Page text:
The Government has put itself between a rock and a hard place on the climate.
Right before COP26 the Prime Minister promised the Nationals that the target for 2030 would not change. And at COP26 Australia did not change its Nationally Determined Contribution (NDC) despite doing so every five years being a requirement under the Paris Accord. However in Glasgow all nations agreed to increasing this frequency from every five years to every year and Australia signed up to this. So the PM blatantly promised one thing to the international community and another to Barnaby Joyce. How to square that circle? Within hours of the COP26 finishing the Australian Government announced that it would not in fact change its very low NDC in the apparent hope that its self-contradiction will not rate as a serious voting issue. This cynical hope may yet prove well-founded.
Yet Australia’s position is seen by our allies as a real problem. The US and the UK put serious effort in the lead-up to Glasgow into putting pressure onto Australia to roughly double our pledge. John Kerry has made it plain that this pressure will now intensify and was reported in The Guardian recently as saying that the best way of doing so [forcing nations that refuse to lift their ambition despite Glasgow] was to apply public pressure, including through the internet and social media. “This is the next big challenge,” he said. Countries that failed to engage could face “being pilloried for setting it up so people are going to die”. He added: “Countries that do not step up will become the subject of significant focus, on the internet, social media, newspapers and TV. Everything is a matter of peer pressure.” This makes it clear that international pressure will intensify with regard to the matter of doubling ambition for 2030. It makes asking for this doubling of ambition for this decade even more relevant as the main ‘ask’ of the climate movement leading up to the election. The latest date by which this must be held is September 2022 but most pundits assume that it is likely that this will be held in the autumn of 2022.
Things are looking better for Australian climate politics than they did a year ago.
Even a few months ago the debate in the media was being framed in terms of ‘net zero by 2050 or not’. Thanks to the unified efforts of the climate movement and huge international pressure the public now see the real question as whether we sign up for a stronger target for 2030 or not. In addition, for what are no doubt deeply hypocritical motives the Murdoch Press has shifted to saying that climate action is a good thing and good for the economy. One consequence of this is that moderate Liberal MPs no longer fear the wrath of the Murdoch empire if they publicly call for climate action, making real change more possible. There are also now many electorates where things could hinge on the climate, especially with the Voices Of movement with independent candidates in Liberal electorates pushing for serious climate action as one of their top issues. COP26 has only added to this picture. The Prime Minister is in an ever weaker position politically on the climate than he was before it.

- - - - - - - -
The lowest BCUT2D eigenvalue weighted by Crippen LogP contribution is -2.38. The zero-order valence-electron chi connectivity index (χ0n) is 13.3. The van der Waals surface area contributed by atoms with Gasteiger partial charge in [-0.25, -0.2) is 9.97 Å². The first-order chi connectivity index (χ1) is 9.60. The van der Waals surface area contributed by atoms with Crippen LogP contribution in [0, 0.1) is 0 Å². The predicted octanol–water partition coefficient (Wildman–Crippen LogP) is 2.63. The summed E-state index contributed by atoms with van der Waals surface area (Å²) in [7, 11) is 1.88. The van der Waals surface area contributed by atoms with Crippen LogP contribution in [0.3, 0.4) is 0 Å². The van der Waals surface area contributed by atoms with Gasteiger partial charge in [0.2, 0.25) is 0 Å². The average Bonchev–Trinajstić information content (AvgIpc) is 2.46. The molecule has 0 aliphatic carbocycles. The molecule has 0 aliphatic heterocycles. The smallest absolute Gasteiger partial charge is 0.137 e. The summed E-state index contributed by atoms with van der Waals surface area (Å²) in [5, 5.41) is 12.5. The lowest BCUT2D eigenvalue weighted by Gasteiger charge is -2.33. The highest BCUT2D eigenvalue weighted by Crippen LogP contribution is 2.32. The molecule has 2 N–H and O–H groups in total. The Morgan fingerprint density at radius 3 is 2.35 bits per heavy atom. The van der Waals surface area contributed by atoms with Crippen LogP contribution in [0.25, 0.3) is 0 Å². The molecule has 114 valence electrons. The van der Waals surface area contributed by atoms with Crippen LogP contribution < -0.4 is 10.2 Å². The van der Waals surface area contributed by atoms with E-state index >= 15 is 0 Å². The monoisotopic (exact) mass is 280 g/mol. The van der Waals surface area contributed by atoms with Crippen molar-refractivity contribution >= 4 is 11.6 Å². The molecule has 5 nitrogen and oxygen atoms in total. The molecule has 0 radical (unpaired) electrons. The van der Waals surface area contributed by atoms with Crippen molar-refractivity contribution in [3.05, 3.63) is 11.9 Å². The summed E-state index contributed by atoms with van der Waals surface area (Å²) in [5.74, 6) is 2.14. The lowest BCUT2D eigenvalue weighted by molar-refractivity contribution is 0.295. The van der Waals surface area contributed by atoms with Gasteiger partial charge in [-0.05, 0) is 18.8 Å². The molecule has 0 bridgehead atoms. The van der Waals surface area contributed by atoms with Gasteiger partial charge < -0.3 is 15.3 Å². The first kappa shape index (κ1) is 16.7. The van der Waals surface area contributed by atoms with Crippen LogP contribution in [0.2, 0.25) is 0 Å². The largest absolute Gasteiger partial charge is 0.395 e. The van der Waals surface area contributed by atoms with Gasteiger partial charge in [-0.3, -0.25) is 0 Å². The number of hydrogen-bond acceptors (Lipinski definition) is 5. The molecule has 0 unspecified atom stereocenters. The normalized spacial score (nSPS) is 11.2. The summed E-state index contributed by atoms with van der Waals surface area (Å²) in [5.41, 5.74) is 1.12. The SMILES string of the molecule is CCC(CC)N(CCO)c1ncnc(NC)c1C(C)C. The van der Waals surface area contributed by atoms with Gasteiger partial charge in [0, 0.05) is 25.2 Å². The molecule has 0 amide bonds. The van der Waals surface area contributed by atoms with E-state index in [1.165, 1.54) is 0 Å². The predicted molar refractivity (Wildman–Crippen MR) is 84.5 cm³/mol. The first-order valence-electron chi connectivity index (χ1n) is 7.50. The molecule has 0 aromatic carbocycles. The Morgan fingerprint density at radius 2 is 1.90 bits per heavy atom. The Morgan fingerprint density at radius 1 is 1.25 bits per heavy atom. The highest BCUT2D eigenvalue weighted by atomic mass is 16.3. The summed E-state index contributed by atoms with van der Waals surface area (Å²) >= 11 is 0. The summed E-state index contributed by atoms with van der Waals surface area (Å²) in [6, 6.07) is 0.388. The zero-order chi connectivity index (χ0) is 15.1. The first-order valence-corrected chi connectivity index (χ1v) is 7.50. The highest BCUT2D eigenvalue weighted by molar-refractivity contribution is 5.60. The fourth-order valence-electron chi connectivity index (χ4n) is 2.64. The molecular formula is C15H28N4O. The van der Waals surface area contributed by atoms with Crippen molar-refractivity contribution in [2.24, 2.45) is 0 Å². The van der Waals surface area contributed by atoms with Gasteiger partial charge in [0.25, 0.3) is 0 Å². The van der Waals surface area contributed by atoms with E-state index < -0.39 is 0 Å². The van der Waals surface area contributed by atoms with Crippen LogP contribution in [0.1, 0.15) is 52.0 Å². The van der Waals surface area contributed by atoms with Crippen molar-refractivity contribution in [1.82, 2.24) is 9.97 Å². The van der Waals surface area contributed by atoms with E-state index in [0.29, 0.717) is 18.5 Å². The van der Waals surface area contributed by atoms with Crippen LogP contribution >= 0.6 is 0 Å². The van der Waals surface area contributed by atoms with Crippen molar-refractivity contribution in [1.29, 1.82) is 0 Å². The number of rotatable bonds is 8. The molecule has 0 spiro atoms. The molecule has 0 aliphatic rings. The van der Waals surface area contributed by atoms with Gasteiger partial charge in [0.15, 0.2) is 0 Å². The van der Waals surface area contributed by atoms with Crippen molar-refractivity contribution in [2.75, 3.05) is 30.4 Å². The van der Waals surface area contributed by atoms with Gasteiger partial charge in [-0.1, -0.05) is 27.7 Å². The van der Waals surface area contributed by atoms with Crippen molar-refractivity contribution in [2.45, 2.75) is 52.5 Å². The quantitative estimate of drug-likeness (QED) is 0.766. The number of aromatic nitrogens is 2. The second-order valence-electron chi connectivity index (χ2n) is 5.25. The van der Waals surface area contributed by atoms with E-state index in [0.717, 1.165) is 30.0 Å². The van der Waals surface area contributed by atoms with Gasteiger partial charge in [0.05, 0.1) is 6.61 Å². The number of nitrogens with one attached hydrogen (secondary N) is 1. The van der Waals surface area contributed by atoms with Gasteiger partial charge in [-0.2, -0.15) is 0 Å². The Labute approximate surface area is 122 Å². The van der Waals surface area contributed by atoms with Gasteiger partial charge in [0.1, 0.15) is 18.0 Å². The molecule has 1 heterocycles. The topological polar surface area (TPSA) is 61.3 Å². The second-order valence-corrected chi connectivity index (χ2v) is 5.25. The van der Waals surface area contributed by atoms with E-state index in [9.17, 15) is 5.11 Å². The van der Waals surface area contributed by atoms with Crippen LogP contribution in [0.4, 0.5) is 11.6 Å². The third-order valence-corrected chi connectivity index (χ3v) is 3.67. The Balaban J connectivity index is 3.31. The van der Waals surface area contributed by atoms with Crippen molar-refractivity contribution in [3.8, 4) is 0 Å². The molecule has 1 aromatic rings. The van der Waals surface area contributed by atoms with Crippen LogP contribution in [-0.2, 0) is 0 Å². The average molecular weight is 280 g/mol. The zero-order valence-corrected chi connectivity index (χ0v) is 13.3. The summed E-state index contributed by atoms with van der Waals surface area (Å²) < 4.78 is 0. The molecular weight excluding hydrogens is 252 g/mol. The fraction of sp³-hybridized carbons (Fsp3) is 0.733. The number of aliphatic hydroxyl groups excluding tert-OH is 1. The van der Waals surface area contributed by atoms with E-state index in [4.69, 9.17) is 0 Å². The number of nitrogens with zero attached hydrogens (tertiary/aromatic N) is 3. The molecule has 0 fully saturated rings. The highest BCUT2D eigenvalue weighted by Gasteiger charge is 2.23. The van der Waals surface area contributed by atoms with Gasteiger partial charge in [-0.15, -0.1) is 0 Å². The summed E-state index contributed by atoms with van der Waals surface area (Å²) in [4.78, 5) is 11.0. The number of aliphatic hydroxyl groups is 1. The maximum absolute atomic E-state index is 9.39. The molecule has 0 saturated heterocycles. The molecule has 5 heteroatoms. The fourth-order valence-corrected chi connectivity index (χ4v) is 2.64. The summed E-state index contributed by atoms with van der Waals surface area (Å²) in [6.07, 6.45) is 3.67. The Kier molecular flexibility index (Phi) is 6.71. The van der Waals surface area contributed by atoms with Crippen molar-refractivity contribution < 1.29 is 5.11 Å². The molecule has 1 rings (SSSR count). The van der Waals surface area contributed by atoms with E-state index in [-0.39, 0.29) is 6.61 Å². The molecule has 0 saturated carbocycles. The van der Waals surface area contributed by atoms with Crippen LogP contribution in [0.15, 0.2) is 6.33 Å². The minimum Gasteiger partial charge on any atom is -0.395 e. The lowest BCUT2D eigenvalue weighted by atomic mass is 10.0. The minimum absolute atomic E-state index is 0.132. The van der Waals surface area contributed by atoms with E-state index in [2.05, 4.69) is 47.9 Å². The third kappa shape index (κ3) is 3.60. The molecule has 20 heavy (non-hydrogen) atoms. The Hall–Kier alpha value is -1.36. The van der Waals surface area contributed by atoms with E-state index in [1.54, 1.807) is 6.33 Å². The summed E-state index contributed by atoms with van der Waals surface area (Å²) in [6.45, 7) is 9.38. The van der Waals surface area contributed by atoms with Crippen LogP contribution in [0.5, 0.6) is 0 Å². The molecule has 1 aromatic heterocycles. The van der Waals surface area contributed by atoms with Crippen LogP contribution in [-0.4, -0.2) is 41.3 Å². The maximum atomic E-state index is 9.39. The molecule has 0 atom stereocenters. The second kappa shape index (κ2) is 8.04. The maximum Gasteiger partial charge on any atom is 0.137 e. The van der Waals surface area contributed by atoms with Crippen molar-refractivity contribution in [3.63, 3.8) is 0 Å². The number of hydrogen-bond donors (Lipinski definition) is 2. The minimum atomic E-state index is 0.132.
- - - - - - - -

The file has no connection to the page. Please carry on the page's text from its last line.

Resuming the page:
All eyes are now on the election. But will the climate crisis be a voting issue?
As has been the case in many countries, the coming election could well be mostly a referendum on how the Government has handled the COVID crisis. However, there is also a lot of polling evidence from the Australian Conservation Foundation showing that the climate is the number one issue for many people right across the country and is at least issue number two or three everywhere. The movement as a whole has been focussing on key marginal electorates for some months now. We are hearing that MPs targeted in this way are feeling the heat. No doubt this is especially the case where there is a ‘Voices Of’ independent standing.
Much depends now also on the Labor Party
Labor is, we understand, currently deciding whether to set a target for 2030 at the level that the movement and the international community are demanding or to name one that is barely better than the Coalition's for fear of being wedged in coal country. If you have contacts in the ALP, now is the time to put the case to them that they stand more to lose by alienating voters who want real climate action - which is a majority in every electorate - than by being ‘too bold’. What happened in 2019 was yesterday’s war.
Get ready for the election.
The key thing will be making the climate a key voting issue that determines this election for all parties and candidates so that we end up with much stronger policy once it's over. We will be letting you know our plans for the election this side of Christmas so that we’re ready to hit the ground running once we all come back from holidays. There will be a key role for people of faith in helping to move mainstream opinion and making the climate the voting issue it deserves to be. This will be especially the case in marginal electorates but will also hold true wherever you may be in the country. Stay tuned.
by Thea Ormerod and Tejopala Rawls November, 2021